In 1957, architect Jorn Utzon unexpectedly won the commission for the iconic Sydney Opera House.  His submission was one of 233 designs from 32 countries, many of them from the most famous architects of the day.  Saarinen described the design as "genius" and declared he could not endorse any other choice.

Yet building the project was rife with politics, cost overruns, incompetent cost estimators in the Australian government, and years and years of wrangling.  Utzon was eventually fired, though no fault of his own. The Opera House was finally completed, and opened in 1973.  Utzon was rehired in 1999 to develop a master plan and bring closure to a long-running drama.

Annalisa Capurro is an interior designer, writer and speaker working in the sectors of commercial, residential, hospitality, conservation/heritage and textile design, both in Australia and overseas.  She is a design educator at Sydney Institute's Design Centre Enmore in Sydney, Australia where she specialises in teaching design studio, design processes and methodology, material technologies, architectural and design history and conservation/restoration studies.

She regularly presents public lectures including the Sydney Design Festival, Sydney Architecture Festival, Sydney Writers Festival and Modernism Week in Palm Springs.  She also owns the iconic 1957 Sulman Award-winning Jack House in Sydney designed by architect Russell Jack, founding partner of the prestigious Australian architectural firm Allen Jack + Cottier.

Feb 24, 2016

Sean Knorsandi of the Paul Rudolph Foundation

Every year, Sarasota Mod in Sarasota FL throws a great conference on mid-century modern and this year was focused on Paul Rudolph, an architect who made his name in exciting coastal architecture before moving on to become Dean of Architecture at Yale.  Rudolph's work is recognized around the world for bold, progressive masses.  People are polarized around his work.  Modernists praise his visionary designs of concrete and steel, others see them as cold and impractical. 

Sean Khorsandi is on the board of the Paul Rudolph Foundation, dedicated to continuing and preserving Rudolph's work.  George Smart spoke with him about architecture and about Rudolph during the Sarasota Mod conference last November.

Feb 17, 2016

Stephanie Grosskreutz of Visit Sarasota

Every year, Sarasota Mod in Sarasota FL throws a great conference on mid-century modern and this year was focused on Paul Rudolph, an architect who made his name in exciting coastal architecture before moving on to become Dean of Architecture at Yale.  Rudolph's work is recognized around the world for bold, progressive masses.  People are polarized around his work.  Modernists praise his visionary designs of concrete and steel, others see them as cold and impractical.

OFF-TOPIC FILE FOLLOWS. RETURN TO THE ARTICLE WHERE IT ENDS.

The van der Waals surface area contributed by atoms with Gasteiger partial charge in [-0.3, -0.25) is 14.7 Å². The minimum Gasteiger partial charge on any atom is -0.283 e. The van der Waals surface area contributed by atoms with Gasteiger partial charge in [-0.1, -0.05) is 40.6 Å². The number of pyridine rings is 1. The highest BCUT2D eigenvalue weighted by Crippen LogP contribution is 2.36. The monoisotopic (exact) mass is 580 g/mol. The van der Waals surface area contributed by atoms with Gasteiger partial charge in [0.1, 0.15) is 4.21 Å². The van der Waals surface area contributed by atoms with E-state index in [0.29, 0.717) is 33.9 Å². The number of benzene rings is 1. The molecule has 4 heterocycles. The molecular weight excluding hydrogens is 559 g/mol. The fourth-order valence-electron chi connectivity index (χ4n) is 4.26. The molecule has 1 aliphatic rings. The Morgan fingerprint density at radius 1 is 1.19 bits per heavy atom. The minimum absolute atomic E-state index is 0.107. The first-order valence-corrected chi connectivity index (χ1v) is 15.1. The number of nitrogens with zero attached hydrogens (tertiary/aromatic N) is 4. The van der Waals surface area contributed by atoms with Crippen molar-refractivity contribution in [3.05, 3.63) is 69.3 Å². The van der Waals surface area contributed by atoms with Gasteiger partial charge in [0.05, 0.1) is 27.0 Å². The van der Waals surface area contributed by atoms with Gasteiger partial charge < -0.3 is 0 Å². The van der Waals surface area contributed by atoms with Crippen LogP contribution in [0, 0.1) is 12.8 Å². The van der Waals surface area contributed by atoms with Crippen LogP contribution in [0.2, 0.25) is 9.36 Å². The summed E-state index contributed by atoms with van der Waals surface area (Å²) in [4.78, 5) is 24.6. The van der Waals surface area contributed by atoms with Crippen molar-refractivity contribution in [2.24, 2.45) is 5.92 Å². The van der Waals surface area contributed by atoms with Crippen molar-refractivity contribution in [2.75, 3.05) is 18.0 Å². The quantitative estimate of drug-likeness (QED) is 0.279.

Stephanie Grosskreutz works with Visit Sarasota, the folks who want you to travel down there and stay, dine, tour, and take in the scenery.  We talk about how Modernist architecture has impacted Sarasota and has become one of the big draws for people to visit.  George Smart spoke with her during the Sarasota Mod conference last November.

Feb 9, 2016

Every year, Sarasota Mod in Sarasota FL throws a great conference on mid-century modern and this year was focused on Paul Rudolph, an architect who made his name in exciting coastal architecture before moving on to become Dean of Architecture at Yale.  Rudolph's work is recognized around the world for bold, progressive masses.  People are polarized around his work.  Modernists praise his visionary designs of concrete and steel, others see them as cold and impractical. 

Carl Abbott is one of the most important architects of the Sarasota style of Modernist design.  He studied at the University of Florida under Buckminster Fuller then received his Master’s from Yale with studies under Paul Rudolph and Louis Kahn. He has worked in Hawaii, in New York with I.M. Pei, and in London with classmates Lord Richard Rogers and Lord Norman FosterGeorge Smart spoke with him about architecture and about Rudolph during the Sarasota Mod conference last November.

 

Feb 2, 2016

Every year, Sarasota Mod in Sarasota FL throws a great conference on mid-century modern and this year was focused on Paul Rudolph, an architect who made his name in exciting coastal architecture before moving on to become Dean of Architecture at Yale.  Rudolph's work is recognized around the world for bold, progressive masses.  People are polarized around his work.  Modernists praise his visionary designs of concrete and steel, others see them as cold and impractical. 

Dr. Christopher Wilson teaches architecture and design history at Ringling College of Art and Design. He has been a board member of the Sarasota Architectural Foundation since 2012.

Jan 25, 2016

Every year, Sarasota Mod in Sarasota FL throws a great conference on mid-century modern and this year was focused on Paul Rudolph, an architect who made his name in exciting coastal architecture before moving on to become Dean of Architecture at Yale.  Rudolph's work is recognized around the world for bold, progressive masses.  People are polarized around his work.  Modernists praise his visionary designs of concrete and steel, others see them as cold and impractical.  Larry Scarpa is a principal in Pugh+Scarpa, award-winning architects.  He worked for Rudolph and shares Rudolph's influence during a talk during the Sarasota Mod conference.

Jan 18, 2016

Every year, Sarasota Mod in Sarasota FL throws a great conference on mid-century modern and this year was focused on Paul Rudolph, an architect who made his name in exciting coastal architecture before moving on to become Dean of Architecture at Yale.  Rudolph's work is recognized around the world for bold, progressive masses.  People are polarized around his work.  Modernists praise his visionary designs of concrete and steel, others see them as cold and impractical. 

Ernst Wagner was Rudolph's partner and has been working since his death to create a legacy Rudolph  organization.  We spoke to Wagner during the Sarasota Mod conference.